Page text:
Frequently Asked Questions
Electrical systems is a complex and intricate technology with often difficult to understand terminology. We have compiled a set of frequently asked questions and answers to help our client’s better understand this technology.
Some things to look for: Room lights dim when the refrigerator or air conditioner kicks on; the television screen shrinks; circuit breakers frequently trip; outlets or dimmer switches seem hot to the touch. Contact a licensed electrician to inspect your electrical system.
The third prong on a 3-prong plug is a grounding prong. The third grounding prong provides additional protection to the electrical system, the item plugged in, and you from electrical shock. Two-prong receptacles do not have the same level of grounding as a three-prong device.
When you use an electrical appliance, the current flows from your service panel to the device. A grounded wire gives the unused electrical current a safe way back to the service panel so there’s no danger in the event of a short circuit.
A GFCI (ground fault circuit interrupter) is an outlet that automatically shuts off an electrical circuit when it detects that the current isn’t flowing correctly. This device reduces the risk of electrical shock from a receptacle located in moist locations such as bathrooms and kitchens; they are also used in basements, garages and outside.
There are three indicators of an unsafe outlet: If an outlet can no longer hold a plug snugly; if any parts of the outlet are broken; or if the outlet feels hot to the touch. If any of these conditions exist, contact a licensed electrician to replace the outlet.
Yes – you need a special mounting box because a ceiling fan is an active mechanical load that is heavier than most light fixtures. Saddle boxes are usually good for fans up to 35 pounds.
First, disconnect any additional devices that may have caused the breaker to overload and trip. Breakers are mechanical devices and must be turned all the way off before turning back on.It may require a few attempts to reset. If this fails to reset the breaker; then call a licensed electrician to troubleshoot the problem.
No, because fuses provide the same protection against overloaded wiring as circuit breakers. However, when fuse boxes were in widespread use, most homes had only 30 or 60-ampere service.
Today’s homes need at least 100-ampere service to safely supply power for major appliances. If you have a fuse box and you’ve added any large appliances over the years, it is recommended that you have your home wiring inspected to make sure it is still safe.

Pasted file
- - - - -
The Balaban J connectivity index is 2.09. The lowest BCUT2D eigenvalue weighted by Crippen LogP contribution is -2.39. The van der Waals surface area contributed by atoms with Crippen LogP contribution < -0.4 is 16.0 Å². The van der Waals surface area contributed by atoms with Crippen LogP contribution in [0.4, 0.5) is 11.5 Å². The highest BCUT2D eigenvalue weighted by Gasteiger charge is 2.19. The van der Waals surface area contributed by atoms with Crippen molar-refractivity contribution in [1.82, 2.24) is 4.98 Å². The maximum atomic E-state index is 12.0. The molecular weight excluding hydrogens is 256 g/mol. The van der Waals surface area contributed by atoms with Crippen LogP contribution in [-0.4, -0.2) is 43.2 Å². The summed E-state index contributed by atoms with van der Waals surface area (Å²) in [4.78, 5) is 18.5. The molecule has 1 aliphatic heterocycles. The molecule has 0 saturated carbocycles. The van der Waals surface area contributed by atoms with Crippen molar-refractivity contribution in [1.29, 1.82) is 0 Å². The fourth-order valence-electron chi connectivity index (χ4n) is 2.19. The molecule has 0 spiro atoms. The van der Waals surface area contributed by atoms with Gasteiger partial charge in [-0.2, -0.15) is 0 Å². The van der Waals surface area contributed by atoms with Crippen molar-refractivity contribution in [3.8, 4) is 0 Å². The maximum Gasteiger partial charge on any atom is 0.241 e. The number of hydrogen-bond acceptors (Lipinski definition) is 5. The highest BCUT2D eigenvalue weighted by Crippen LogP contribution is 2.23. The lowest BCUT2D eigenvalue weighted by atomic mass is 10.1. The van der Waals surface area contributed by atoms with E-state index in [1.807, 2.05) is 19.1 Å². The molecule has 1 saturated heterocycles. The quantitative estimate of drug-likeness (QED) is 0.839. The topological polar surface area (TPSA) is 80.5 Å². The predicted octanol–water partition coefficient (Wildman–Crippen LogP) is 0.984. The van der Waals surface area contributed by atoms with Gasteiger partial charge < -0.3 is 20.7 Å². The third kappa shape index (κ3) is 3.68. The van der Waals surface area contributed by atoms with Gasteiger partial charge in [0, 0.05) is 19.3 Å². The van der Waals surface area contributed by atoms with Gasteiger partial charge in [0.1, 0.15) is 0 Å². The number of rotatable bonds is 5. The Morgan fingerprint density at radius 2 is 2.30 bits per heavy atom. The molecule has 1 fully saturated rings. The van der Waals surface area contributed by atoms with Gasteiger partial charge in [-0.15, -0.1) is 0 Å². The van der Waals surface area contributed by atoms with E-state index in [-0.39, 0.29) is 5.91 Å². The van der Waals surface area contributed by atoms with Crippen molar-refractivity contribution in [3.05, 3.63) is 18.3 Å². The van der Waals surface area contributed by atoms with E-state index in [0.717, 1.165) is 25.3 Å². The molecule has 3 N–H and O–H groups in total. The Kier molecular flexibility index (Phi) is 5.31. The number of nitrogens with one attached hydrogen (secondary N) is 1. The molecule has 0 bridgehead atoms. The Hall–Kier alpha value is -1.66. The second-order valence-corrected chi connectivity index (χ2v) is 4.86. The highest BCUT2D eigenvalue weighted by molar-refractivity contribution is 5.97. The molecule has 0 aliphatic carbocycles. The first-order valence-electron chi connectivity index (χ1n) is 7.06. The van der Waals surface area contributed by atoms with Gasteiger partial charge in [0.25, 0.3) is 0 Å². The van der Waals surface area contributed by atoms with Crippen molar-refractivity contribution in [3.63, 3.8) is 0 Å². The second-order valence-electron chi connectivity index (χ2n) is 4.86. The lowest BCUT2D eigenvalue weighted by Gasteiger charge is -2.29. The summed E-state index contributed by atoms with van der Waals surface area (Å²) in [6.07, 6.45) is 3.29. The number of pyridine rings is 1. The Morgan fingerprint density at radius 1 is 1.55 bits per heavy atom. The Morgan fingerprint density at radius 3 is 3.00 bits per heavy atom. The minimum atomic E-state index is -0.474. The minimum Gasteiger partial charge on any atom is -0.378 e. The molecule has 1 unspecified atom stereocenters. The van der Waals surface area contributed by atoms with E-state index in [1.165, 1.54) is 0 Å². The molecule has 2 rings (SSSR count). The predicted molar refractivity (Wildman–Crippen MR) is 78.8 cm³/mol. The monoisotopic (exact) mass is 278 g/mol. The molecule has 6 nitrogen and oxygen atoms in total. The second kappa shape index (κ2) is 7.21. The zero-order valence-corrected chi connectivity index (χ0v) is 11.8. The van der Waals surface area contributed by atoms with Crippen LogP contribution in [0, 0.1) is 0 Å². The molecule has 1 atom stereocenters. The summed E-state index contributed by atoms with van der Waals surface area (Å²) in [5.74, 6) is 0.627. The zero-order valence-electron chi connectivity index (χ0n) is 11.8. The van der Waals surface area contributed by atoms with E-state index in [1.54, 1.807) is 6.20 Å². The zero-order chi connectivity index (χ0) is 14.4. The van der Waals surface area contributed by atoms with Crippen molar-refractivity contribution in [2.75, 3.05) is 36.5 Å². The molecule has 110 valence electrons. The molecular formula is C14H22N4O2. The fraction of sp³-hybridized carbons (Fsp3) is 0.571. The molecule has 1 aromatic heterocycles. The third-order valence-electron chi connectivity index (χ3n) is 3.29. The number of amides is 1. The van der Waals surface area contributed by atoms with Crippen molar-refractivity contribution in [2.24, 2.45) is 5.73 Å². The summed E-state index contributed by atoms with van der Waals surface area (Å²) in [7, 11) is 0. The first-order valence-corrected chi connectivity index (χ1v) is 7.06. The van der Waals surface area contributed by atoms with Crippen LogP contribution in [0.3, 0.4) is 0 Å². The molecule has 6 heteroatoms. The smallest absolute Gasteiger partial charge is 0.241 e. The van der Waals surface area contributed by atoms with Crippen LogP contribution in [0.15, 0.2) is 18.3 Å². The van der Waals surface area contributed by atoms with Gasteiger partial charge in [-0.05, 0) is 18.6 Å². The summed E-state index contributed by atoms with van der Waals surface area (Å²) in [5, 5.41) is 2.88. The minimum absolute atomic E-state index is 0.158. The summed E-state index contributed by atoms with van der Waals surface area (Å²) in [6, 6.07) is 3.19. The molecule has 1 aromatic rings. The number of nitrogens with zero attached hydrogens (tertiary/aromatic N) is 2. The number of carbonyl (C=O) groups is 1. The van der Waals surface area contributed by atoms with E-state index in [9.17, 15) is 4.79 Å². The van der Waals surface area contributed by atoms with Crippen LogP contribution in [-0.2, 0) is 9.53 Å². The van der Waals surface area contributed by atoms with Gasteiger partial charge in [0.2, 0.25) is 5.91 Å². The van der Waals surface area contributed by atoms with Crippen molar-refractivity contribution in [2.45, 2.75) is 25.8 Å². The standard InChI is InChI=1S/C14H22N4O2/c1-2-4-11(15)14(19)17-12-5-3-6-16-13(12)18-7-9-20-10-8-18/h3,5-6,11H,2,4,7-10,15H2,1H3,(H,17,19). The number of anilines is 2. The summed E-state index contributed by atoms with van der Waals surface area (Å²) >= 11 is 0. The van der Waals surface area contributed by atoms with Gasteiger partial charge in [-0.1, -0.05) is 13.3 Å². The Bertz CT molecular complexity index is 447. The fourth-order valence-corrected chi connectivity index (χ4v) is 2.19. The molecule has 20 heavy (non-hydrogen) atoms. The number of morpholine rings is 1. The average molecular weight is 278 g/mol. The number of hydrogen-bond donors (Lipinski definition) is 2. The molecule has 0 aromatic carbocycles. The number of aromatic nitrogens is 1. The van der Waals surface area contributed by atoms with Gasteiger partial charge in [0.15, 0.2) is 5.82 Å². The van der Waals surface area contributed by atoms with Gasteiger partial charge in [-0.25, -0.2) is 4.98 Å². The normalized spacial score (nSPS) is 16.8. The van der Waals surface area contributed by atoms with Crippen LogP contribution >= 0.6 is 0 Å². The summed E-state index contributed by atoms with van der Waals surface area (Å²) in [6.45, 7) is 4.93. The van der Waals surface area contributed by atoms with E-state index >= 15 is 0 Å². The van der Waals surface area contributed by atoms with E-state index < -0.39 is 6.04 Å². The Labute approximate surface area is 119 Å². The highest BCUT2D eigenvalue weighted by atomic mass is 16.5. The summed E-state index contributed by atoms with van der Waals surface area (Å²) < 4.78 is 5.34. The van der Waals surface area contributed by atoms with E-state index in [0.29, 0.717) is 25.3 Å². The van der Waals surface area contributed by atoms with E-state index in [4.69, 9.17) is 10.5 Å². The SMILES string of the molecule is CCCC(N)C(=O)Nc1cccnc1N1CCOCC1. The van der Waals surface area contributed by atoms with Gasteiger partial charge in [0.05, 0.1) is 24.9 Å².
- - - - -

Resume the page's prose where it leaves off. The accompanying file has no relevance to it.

In newer homes the electrical outlets in garages are usually protected by a GFCI device, per the National Electrical Code. Alternatively, you can have a licensed electrician install a dedicated line.
Not necessarily. Most homes built prior to 1960’s have a 2 wire (not grounded) electrical system. Per the National Electrical Code, it is recommended to have an electrician install GFCI outlets either at the first outlet of each circuit. Keep in mind that these outlets, however, improve electrical safety but do not give you a ‘ground’ receptacle. You should consider new wiring to locations where you plug-in sensitive electronic equipment such as laptops and desktop computers.
The Consumer Product Safety Commission (CPSC) recommends electrical inspections for homes over 40 years old, homes ten years and over with any major renovation or major appliances added, and homes at the time of resale to provide consumers with a greater awareness of the condition of the electrical system.
If you have a question that is not addressed by these FAQs, please give us a call at 505-892-2429 or send us a note via our Contact page. We are most happy to answer your questions about any electrical issue that you have.
Electricity Saving Tips
Here are some very simple tips for saving up to forty percent on your electric bill. Following these simple electricity saving tips can reduce your power bill by up to 40 percent.
1. Switch to CFLs or LEDs
Replacing your old incandescent bulbs with CFL (compact fluorescent lightbulb) or even better, LED (light-emitting diode) bulbs is one of the quickest, easiest ways to save money.
2. Install Smarter Switches
Replace your outdoor lighting with fixtures that have motion sensors. Motion sensors (occupancy sensors) automatically turn lights on only when they are needed. Using motion sensors can save you up to $100 per year. In addition, use timers to control bath fans so the fan will run for a preset time to air out the room and then automatically turn off.
3. Use Power Strips
Most home computers and electronics can be turned off when they are not in use. Using power strips with multiple outlets allow you to shut off various devices with one flip off the switch. When you turn off the computer, the strip also shuts down other devices, such as your monitor, and printer. This tip can save you up to $100 every year.
4. Buy Energy Star appliances
When it’s time to replace your appliances, be sure to buy appliances with the Energy Star label. This label means the appliance meets energy-efficiency guidelines. Energy Star says that appliances bearing its label can cut those bills by 30 percent, for an annual savings of about $600.